Welimma Yog was the first Plutonian author and spent her years writing in the leftover light of the solar system. Not for her were the cities gliding Saturn’s rings, nor the ocean at Jupiter’s heart where the old cathedrals of England drift, salt-deep. When she finally left Pluto as a two hundred year old lady, her manuscripts in a battered suitcase with a faulty lock, little could she have anticipated the fame and acclaim – for who among us hasn’t weeped over ‘Stone Skies At Nunpa Dune’? Who didn’t fall asleep from their mother reciting the poem ‘No steps further but just one more’? Could Yog have known that she would never return home to the Plutonian dusk? Or that she would have written her last great work in a batter-craft riding Venus’s lightning? She never learned any other language, preferring the soft gutterings of Plutonian, but her works have been translated many thousands of times. For every time a new world is discovered, we send her works first, so that they will know the best of us. And in this way, Welimma Yog has never died. Some say that if you recite her poem ‘Wind drops on the spullamet’ into the last light of the year, she will appear and write a new tale for you alone. Who among us hasn’t tried?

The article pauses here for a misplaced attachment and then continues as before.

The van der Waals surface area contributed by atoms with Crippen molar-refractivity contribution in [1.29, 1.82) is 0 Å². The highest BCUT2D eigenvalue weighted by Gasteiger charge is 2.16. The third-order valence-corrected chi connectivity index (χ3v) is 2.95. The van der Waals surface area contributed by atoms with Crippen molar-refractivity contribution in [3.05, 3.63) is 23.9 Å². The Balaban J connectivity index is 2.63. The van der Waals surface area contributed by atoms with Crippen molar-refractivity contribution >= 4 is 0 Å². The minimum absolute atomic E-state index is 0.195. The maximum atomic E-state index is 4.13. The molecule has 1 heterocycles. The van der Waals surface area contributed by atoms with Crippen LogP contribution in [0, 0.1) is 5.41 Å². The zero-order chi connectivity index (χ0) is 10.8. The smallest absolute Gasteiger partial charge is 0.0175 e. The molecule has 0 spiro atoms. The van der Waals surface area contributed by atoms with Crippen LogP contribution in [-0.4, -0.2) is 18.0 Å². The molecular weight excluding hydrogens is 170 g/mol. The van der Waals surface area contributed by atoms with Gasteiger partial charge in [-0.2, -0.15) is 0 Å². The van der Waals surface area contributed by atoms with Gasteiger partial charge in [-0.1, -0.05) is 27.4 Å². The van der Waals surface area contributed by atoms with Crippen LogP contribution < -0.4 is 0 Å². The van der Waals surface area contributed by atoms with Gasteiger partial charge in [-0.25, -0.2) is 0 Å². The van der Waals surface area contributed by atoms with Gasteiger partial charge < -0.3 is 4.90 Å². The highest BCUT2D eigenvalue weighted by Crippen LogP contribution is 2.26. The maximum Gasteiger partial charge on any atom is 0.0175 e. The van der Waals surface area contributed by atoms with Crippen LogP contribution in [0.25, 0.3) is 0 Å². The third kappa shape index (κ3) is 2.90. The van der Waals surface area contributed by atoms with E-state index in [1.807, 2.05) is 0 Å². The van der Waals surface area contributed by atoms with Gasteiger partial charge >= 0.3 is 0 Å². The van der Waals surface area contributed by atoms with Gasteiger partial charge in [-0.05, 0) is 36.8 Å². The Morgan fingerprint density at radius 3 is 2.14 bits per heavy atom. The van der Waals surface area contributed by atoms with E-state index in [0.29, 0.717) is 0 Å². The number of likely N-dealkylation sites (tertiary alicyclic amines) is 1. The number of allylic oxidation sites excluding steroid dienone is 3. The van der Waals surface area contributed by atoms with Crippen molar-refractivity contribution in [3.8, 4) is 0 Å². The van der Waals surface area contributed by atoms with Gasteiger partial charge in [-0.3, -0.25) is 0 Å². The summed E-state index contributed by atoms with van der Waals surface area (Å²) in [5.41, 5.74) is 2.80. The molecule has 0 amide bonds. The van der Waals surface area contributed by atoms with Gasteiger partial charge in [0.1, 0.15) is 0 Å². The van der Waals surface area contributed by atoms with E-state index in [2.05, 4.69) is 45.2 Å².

Rebecca Harrison sneezes like Donald Duck and her best friend is a dog who can count.
photo by NASA and Justice Dodson (via unsplash)